Joe Bussard sits surrounded by his spoils. His story has yet to be published on the site.

Phil Perfect’s heart-shaped specimen is an apt symbol for the Dust & Grooves project, which explores the deep, true, and real love that collectors have for their records.

Markey Funk is a 28-year-old music producer living in Jerusalem whose first record was a Russian bootleg of The White Album.

Brooklyn’s Frank Gossner wears his love for vinyl on his (tattoo) sleeve.

Matthew Glass collects based on the music and the covers, and organizes his finds accordingly.

Paz met Akalepse when the Greenpoint-based collector responded to a Dust & Grooves postcard left in a local record shop.

Records, records, everywhere at the Queens apartment of Greg Caz.

Jamison Harvey believes hip hop beats turned him from record listener to record collector.

Philip Osey was unable to listen to his afrobeat collection for almost three decades because of a broken player. Check out when they got it fixed.

DJ DB created this "cutting edge" vinyl for techno artist Steve Stoll.

Joel Oliveira, owner of the East Village’s Tropicalia in Furs record shop, was one of the first crate diggers profiled by Paz.

Bobitto Garcia’s story is yet to be told on Dust & Grooves.

Tony Larson, aka Triple Double, digs in Philly.

Matt Mikas hides his records shelves behind white panels in his Williamsburg apartment.

King Britt is based in Philadelphia. Here he is with his first record, a narration of The Story of Star Wars.

Co.Design

A Journey To Catalogue The Country's Record-Collecting Fanatics

Photographer Eilon Paz travels the world in search of vinyl’s biggest supporters.

Eilon Paz bought his first record—Paul McCartney’s Pipes of Peace—at age nine. “It was 1983, and my family was living in Mexico City. I rode the bus to the ‘Gigante’ superstore; I took my time before paying. I remember the excitement of getting back home and opening the gatefold, admiring the photography artwork, and finally, playing it,” he tells Co.Design. Collectors are a rare breed, and those who are forever seeking out the sweet sounds of vinyl are a particularly passionate group. For the past four years, Paz has traveled the world capturing these individuals in their natural habitats—at home amongst their spoils, or digging—for his blog, Dust & Grooves (a nod to Dusty Grooves, his favorite shop in Chicago). Now, the photographer has launched a Kickstarter campaign to transform the site into a book, forever preserving its contents in print.

Music has long been seen as a means to bridge divides and bring folks together and Paz began Dust & Grooves as a photo project at a particularly poignant time. “I had just arrived in New York from Israel and I had no friends or family here. I guess my urge to share images and stories with others was a way to overcome my loneliness in the big city,” he says. From his initial two interviews with the “highly respected” Cosmo Baker and Mr. Finewine, a vast confederacy began to reveal itself. “Even the most reclusive collectors have some kind of network, or a person who guides and helps them reach their prized records,” he says. “Same goes for me. I use my subjects’ connections to expand my own and to gather more information.” Along the way, Paz has been introduced to Dante from Philadelphia, who only searches—but searches hard—for Sesame Street albums; Philip Osey Kojo, an 80-year-old in Ghana whose player had been broken for three decades (once they got it working it was a true revelation); Bobwall, a Frenchman who recalls the introductory crackles on a Return of the Jedi 45 as a "moment of magic"; and more.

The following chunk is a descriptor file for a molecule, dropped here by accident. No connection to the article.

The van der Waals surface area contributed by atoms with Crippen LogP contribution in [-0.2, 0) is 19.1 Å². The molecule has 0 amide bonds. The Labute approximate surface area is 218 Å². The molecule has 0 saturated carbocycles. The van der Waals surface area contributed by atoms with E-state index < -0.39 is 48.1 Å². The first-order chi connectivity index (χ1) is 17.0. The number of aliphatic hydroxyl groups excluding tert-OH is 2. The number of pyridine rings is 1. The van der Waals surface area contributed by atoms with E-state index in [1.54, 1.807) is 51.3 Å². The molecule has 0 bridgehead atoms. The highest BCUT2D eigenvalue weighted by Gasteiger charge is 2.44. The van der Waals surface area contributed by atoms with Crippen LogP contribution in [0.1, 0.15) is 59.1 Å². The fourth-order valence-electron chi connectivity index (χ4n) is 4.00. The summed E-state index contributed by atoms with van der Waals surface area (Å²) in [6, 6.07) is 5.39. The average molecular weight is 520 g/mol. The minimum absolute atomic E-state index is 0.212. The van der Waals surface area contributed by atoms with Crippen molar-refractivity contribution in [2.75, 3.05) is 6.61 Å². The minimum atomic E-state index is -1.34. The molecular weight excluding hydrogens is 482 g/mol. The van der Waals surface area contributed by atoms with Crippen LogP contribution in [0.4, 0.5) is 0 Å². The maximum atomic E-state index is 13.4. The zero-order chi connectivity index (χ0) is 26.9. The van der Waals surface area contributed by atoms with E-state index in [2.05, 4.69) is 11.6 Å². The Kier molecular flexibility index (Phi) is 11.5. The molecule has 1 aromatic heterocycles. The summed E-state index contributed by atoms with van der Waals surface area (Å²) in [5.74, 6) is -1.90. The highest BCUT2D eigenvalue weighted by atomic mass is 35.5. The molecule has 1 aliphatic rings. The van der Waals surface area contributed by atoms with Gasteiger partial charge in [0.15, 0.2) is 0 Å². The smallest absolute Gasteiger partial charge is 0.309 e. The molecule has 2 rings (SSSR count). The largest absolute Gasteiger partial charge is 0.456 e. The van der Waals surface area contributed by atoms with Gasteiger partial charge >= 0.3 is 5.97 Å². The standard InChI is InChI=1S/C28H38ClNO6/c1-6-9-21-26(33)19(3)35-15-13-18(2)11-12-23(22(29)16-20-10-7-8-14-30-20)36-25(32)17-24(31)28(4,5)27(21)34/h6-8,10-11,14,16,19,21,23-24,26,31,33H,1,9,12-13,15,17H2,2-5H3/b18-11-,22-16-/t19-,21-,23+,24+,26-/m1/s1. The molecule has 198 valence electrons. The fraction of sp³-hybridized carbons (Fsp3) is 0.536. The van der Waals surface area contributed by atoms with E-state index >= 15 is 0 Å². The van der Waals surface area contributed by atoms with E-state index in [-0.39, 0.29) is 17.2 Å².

Part of the plan with his Kickstarter is a road trip across the nation, meeting even more distinctly disparate but ultimately like-minded folks along the way. “The vinyl collecting world is a microcosm with all kind of different characters, styles, intrigues and politics. I discover this every day I work on this project,” he says. And while there’s a nice connection between the physicality of a book and the tangibility of vinyl, Paz isn’t opposed to adding in some new media interaction to the Dust & Grooves experience. “I am pretty romantic when it comes to analog life, but I don’t reject the digital options we have today,” he says, though there will always be an emotional disconnect between the two. “I can’t really remember my first MP3 download and I’m not exactly sure what I have in my MP3 library.” Long live vinyl.

Support the Dust & Grooves campaign here.

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